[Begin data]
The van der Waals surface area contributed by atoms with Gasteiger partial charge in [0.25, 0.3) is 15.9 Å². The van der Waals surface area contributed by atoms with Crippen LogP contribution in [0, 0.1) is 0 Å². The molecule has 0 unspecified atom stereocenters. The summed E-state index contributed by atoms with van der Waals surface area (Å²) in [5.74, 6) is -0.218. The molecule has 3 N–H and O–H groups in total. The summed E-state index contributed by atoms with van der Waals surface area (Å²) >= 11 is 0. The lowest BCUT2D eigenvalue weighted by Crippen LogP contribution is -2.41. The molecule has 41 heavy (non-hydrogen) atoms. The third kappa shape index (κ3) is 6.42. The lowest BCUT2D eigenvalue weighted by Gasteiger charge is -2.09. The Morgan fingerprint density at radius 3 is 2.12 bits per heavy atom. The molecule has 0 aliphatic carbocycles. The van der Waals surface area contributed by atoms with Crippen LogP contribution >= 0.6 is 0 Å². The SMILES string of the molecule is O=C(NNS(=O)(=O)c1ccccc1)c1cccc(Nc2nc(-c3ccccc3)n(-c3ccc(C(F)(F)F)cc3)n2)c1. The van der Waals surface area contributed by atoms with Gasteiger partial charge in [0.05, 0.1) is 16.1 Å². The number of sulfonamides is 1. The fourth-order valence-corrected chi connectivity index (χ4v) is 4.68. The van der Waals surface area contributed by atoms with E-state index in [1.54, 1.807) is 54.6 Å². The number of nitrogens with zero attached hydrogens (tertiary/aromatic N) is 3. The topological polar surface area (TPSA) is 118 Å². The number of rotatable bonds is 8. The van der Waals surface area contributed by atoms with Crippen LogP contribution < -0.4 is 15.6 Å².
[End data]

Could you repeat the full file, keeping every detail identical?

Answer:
The van der Waals surface area contributed by atoms with Gasteiger partial charge in [0.25, 0.3) is 15.9 Å². The van der Waals surface area contributed by atoms with Crippen LogP contribution in [0, 0.1) is 0 Å². The molecule has 0 unspecified atom stereocenters. The summed E-state index contributed by atoms with van der Waals surface area (Å²) in [5.74, 6) is -0.218. The molecule has 3 N–H and O–H groups in total. The summed E-state index contributed by atoms with van der Waals surface area (Å²) >= 11 is 0. The lowest BCUT2D eigenvalue weighted by Crippen LogP contribution is -2.41. The molecule has 41 heavy (non-hydrogen) atoms. The third kappa shape index (κ3) is 6.42. The lowest BCUT2D eigenvalue weighted by Gasteiger charge is -2.09. The Morgan fingerprint density at radius 3 is 2.12 bits per heavy atom. The molecule has 0 aliphatic carbocycles. The van der Waals surface area contributed by atoms with Crippen LogP contribution >= 0.6 is 0 Å². The SMILES string of the molecule is O=C(NNS(=O)(=O)c1ccccc1)c1cccc(Nc2nc(-c3ccccc3)n(-c3ccc(C(F)(F)F)cc3)n2)c1. The van der Waals surface area contributed by atoms with Gasteiger partial charge in [0.05, 0.1) is 16.1 Å². The number of sulfonamides is 1. The fourth-order valence-corrected chi connectivity index (χ4v) is 4.68. The van der Waals surface area contributed by atoms with E-state index in [1.54, 1.807) is 54.6 Å². The number of nitrogens with zero attached hydrogens (tertiary/aromatic N) is 3. The topological polar surface area (TPSA) is 118 Å². The number of rotatable bonds is 8. The van der Waals surface area contributed by atoms with Crippen LogP contribution < -0.4 is 15.6 Å².